(Copying from a web-based article in the newspaper called Visalia Times-Delta. Link is http://www.visaliatimesdelta.com/apps/pbcs.dll/article?AID=2007710010334. Thanks to Katherine Carlsen for alerting me to this! Visalia is a city located in central California, not far from Fresno. –Ella)
Rally for sign language
Knowledge helps children in future learning
By Hillary S. Meeks
When Cathi Ables finally learned sign language at age 21, a whole new world was revealed to her.
“It helped build up my confidence, overcome my weakness and my embarrassment for being deaf,” she said.
Though she has some hearing, Ables found learning American Sign Language to be a helpful tool in both school and her personal life. She was never taught sign language in school and relied on her self-taught ability to read lips in order to communicate.
The idea that hearing-impaired children should avoid sign language and focus on other methods of communication is a trend that occurs every 20 to 30 years, according to interpreter Katie Benson. But she, and about a dozen other Visalia residents rallied Saturday afternoon at the corner of Mooney Boulevard and Caldwell Avenue to support the use of sign language.
“Deaf children who get to learn ASL have the opportunity to be more fluent in English later,” she said. “But the ones who do not learn ASL and are taught English first never establish a solid language foundation. They are the ones who are behind.”
As a young child, Ables said she struggled to keep up in the classroom because her teacher believed that sign language would be a hindrance to her learning how to read and talk.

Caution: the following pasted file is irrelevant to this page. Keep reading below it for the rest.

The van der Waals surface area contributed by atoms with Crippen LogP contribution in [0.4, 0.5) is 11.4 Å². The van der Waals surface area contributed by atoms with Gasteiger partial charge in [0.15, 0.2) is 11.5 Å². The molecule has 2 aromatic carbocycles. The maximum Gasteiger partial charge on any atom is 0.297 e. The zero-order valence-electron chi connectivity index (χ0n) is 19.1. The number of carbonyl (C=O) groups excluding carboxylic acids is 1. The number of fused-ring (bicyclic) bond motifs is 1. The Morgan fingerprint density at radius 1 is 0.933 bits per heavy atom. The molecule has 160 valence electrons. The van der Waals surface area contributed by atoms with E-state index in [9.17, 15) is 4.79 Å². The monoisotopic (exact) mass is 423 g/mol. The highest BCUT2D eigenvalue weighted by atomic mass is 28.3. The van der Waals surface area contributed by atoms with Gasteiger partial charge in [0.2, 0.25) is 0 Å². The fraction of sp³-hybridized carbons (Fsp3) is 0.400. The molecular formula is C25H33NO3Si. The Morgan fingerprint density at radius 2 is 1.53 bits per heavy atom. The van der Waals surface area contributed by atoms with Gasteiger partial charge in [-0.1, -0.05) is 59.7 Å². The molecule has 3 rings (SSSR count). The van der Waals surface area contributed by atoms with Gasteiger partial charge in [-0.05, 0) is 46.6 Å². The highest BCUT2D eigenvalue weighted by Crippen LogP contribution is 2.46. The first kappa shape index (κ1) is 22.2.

“I had no idea what was going on in class,” she said. “I couldn’t hear the teacher, and I kind of just watched the other students to see what we were doing.”
While it is still a battle to ensure that young deaf children learn both American Sign Language and English in school, Ables said she knows that programs have become better.
“I grew up in Hanford, and now they have a deaf program in the schools there,” she said. “That would have really helped me.”
For Kathy Carlsen, an ASL teacher at College of the Sequoias, sign language makes it able for her to communicate to the rest of her family. Even her young grandson has learned it, so he can talk to Carlsen.
“Sign language, hearing people can learn. Deaf people can’t learn how to hear,” she signed, and her friend Marybeth Yates interpreted.
Yates is currently going back to school to refreshen her skills as an interpreter. She first learned sign language when her daughter was having hearing problems.
Though her daughter has had surgeries and regained her hearing, the experience left Yates with a desire to help the deaf community.
Her two daughters were with her at the rally, both enthusiastically holding up signs supporting their cause.
“I want them to support deaf culture and to know that it is very important to speak to people in their language,” Yates explained.
# The reporter can be reached at firstname.lastname@example.org.